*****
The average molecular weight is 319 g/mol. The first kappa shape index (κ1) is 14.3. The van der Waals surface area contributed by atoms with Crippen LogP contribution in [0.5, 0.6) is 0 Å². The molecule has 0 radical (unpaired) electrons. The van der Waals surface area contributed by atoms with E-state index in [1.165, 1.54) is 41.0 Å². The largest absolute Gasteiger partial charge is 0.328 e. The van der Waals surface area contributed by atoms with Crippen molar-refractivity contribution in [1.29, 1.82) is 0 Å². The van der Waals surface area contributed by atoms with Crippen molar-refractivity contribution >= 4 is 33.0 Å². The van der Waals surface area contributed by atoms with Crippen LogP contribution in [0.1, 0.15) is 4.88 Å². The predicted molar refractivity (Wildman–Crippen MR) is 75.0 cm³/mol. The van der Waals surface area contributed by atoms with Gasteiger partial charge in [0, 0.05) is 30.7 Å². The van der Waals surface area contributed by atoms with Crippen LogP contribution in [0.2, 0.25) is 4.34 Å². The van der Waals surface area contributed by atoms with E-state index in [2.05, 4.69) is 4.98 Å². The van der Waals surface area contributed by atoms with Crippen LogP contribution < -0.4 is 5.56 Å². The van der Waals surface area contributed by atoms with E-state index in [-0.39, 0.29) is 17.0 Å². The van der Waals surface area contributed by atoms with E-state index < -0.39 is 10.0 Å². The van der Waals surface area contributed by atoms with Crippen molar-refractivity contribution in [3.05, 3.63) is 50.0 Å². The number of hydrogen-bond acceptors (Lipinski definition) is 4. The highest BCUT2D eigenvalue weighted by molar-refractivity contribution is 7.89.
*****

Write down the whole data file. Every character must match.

The average molecular weight is 319 g/mol. The first kappa shape index (κ1) is 14.3. The van der Waals surface area contributed by atoms with Crippen LogP contribution in [0.5, 0.6) is 0 Å². The molecule has 0 radical (unpaired) electrons. The van der Waals surface area contributed by atoms with E-state index in [1.165, 1.54) is 41.0 Å². The largest absolute Gasteiger partial charge is 0.328 e. The van der Waals surface area contributed by atoms with Crippen molar-refractivity contribution in [1.29, 1.82) is 0 Å². The van der Waals surface area contributed by atoms with Crippen molar-refractivity contribution >= 4 is 33.0 Å². The van der Waals surface area contributed by atoms with Crippen LogP contribution in [0.1, 0.15) is 4.88 Å². The predicted molar refractivity (Wildman–Crippen MR) is 75.0 cm³/mol. The van der Waals surface area contributed by atoms with Gasteiger partial charge in [0, 0.05) is 30.7 Å². The van der Waals surface area contributed by atoms with Crippen LogP contribution in [0.2, 0.25) is 4.34 Å². The van der Waals surface area contributed by atoms with E-state index in [2.05, 4.69) is 4.98 Å². The van der Waals surface area contributed by atoms with Crippen LogP contribution < -0.4 is 5.56 Å². The van der Waals surface area contributed by atoms with E-state index in [-0.39, 0.29) is 17.0 Å². The van der Waals surface area contributed by atoms with E-state index < -0.39 is 10.0 Å². The van der Waals surface area contributed by atoms with Crippen molar-refractivity contribution in [3.05, 3.63) is 50.0 Å². The number of hydrogen-bond acceptors (Lipinski definition) is 4. The highest BCUT2D eigenvalue weighted by molar-refractivity contribution is 7.89.